User experience has moved to the forefront of most technology design. Yet it remains an often-overlooked discipline. Rebecca Dean, Vitamin T’s in-house UX specialist, reveals some shocking stats that show what happens when UX is ignored.
We rely on technology so much nowadays that when something doesn’t work or we don’t feel comfortable using it, it becomes immediately frustrating.
Consumers have the likes of Apple and Facebook to thank for raising the bar on usability, to the point where we have long abandoned the need for instruction manuals. Children as young as one and grandparents into their nineties can use iPads intuitively. That is the triumph of Apple’s user-centred design. But it means all product and web designers now have to raise their game to reach the same standard.
Products that require any level of interaction will be left behind if they don’t take into account the importance of user experience, as more intuitive products gain popularity. Yet the painful lessons of ignoring UX input in to a project are all too obvious.
Websites that have neglected UX suffer from frustrated users and poor conversion rates – 97% of websites fail at UX. With the right UX team, the development process can be more proactive and more profitable.
Customer retention is a big deal — yet the majority of users fail to convert because they think you don’t care about their experience. More than two thirds of users give up because they think you don’t care about them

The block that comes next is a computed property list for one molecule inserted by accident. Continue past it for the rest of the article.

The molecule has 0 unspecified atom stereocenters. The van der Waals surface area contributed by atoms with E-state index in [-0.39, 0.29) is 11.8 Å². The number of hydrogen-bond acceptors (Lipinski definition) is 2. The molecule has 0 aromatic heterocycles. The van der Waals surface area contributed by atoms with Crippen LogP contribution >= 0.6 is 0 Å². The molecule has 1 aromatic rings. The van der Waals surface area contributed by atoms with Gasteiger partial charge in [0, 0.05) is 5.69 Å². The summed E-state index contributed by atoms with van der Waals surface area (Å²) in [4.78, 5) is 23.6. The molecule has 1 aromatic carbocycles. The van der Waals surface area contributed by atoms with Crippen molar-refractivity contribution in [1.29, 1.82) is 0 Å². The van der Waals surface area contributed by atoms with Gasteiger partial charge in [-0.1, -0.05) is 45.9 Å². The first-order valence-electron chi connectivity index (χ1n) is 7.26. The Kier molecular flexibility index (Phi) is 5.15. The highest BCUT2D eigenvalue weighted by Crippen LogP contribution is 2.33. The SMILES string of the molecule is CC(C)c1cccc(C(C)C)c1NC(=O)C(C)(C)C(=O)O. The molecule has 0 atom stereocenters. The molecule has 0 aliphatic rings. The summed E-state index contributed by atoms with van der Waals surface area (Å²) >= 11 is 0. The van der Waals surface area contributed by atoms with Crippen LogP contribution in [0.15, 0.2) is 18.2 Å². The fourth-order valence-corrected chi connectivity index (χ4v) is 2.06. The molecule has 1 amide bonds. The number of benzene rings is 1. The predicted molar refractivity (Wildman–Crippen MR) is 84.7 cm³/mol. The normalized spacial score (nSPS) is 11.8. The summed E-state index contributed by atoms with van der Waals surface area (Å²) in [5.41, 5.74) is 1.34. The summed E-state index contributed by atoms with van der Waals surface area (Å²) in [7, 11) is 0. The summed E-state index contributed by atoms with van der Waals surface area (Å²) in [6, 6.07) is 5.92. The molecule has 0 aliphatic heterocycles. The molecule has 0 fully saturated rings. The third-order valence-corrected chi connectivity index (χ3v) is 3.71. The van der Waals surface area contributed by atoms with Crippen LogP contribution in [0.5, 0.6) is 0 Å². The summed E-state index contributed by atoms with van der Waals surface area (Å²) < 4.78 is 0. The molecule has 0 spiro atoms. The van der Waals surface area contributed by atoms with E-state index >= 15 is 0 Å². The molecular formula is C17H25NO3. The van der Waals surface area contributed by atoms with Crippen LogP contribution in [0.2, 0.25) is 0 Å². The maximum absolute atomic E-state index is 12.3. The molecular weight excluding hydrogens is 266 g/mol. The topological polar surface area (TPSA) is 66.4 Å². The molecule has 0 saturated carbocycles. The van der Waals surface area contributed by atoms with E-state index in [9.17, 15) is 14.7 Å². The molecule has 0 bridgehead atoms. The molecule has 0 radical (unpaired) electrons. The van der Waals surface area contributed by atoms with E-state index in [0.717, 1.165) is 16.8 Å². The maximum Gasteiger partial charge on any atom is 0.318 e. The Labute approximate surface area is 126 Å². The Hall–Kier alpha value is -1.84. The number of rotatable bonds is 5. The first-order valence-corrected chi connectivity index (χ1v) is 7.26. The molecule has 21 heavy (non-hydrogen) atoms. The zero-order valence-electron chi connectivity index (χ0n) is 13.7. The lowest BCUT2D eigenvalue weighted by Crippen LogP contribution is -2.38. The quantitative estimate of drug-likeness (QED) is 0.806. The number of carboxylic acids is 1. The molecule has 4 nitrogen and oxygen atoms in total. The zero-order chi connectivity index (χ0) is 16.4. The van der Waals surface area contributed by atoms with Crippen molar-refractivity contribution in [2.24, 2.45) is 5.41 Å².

Programmers spend half their time fixing avoidable issues - and that means 50% more time added to the development cycle. Testing with just five users can find 85% of your site’s problems.
A UX strategist can coordinate inexpensive testing processes to avoid inflated costs — costs that can be 100 times more than fixing errors during development. Website errors can be expensive. Being proactive isn’t.
Every $1 invested in UX returns up to $100. In the US one e-commerce site increased its annual revenue by $300 million with a simple, UX-driven change. A good UX designer can ensure that a site draws return customers and increases conversion rates.
As these examples illustrate, user experience is such a multi-faceted term that there is no set definition. Depending on your individual business requirements, you could need someone to sit within your design team to help direct the visual creative from a usability perspective, or you might need someone to work more with your project management team, incorporating UX at a strategic level during initial requirement meetings and carrying that right through to delivery.
If you, like many tech-savvy businesses, are wanting to improve your website’s conversion rate but are not sure what exactly you need, at Vitamin T, we always ask questions to help us define exactly what their recruitment needs are. If you need help defining your UX project, we’d be happy to help.